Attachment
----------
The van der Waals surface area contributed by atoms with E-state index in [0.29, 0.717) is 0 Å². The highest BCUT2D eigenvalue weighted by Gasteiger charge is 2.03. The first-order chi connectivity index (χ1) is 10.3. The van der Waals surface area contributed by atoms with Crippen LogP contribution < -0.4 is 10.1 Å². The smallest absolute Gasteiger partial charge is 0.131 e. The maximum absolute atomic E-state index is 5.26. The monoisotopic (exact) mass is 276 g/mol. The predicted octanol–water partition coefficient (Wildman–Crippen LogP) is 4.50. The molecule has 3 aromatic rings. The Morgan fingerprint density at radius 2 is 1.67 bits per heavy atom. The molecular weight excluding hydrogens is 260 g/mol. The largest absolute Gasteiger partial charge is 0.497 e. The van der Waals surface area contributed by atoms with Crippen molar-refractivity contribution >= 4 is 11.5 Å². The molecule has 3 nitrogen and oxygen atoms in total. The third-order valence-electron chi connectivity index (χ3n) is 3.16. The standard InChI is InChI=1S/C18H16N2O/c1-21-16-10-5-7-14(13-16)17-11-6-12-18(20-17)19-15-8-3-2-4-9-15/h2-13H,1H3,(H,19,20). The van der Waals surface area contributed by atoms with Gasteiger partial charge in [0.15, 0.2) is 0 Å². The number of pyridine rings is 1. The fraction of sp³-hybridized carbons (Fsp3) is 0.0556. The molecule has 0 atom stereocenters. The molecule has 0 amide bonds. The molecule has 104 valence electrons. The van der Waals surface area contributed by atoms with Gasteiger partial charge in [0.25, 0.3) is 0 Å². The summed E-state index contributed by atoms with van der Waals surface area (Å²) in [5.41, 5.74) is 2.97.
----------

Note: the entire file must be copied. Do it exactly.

The van der Waals surface area contributed by atoms with E-state index in [0.29, 0.717) is 0 Å². The highest BCUT2D eigenvalue weighted by Gasteiger charge is 2.03. The first-order chi connectivity index (χ1) is 10.3. The van der Waals surface area contributed by atoms with Crippen LogP contribution < -0.4 is 10.1 Å². The smallest absolute Gasteiger partial charge is 0.131 e. The maximum absolute atomic E-state index is 5.26. The monoisotopic (exact) mass is 276 g/mol. The predicted octanol–water partition coefficient (Wildman–Crippen LogP) is 4.50. The molecule has 3 aromatic rings. The Morgan fingerprint density at radius 2 is 1.67 bits per heavy atom. The molecular weight excluding hydrogens is 260 g/mol. The largest absolute Gasteiger partial charge is 0.497 e. The van der Waals surface area contributed by atoms with Crippen molar-refractivity contribution >= 4 is 11.5 Å². The molecule has 3 nitrogen and oxygen atoms in total. The third-order valence-electron chi connectivity index (χ3n) is 3.16. The standard InChI is InChI=1S/C18H16N2O/c1-21-16-10-5-7-14(13-16)17-11-6-12-18(20-17)19-15-8-3-2-4-9-15/h2-13H,1H3,(H,19,20). The van der Waals surface area contributed by atoms with Gasteiger partial charge in [0.15, 0.2) is 0 Å². The number of pyridine rings is 1. The fraction of sp³-hybridized carbons (Fsp3) is 0.0556. The molecule has 0 atom stereocenters. The molecule has 0 amide bonds. The molecule has 104 valence electrons. The van der Waals surface area contributed by atoms with Gasteiger partial charge in [0.25, 0.3) is 0 Å². The summed E-state index contributed by atoms with van der Waals surface area (Å²) in [5.41, 5.74) is 2.97.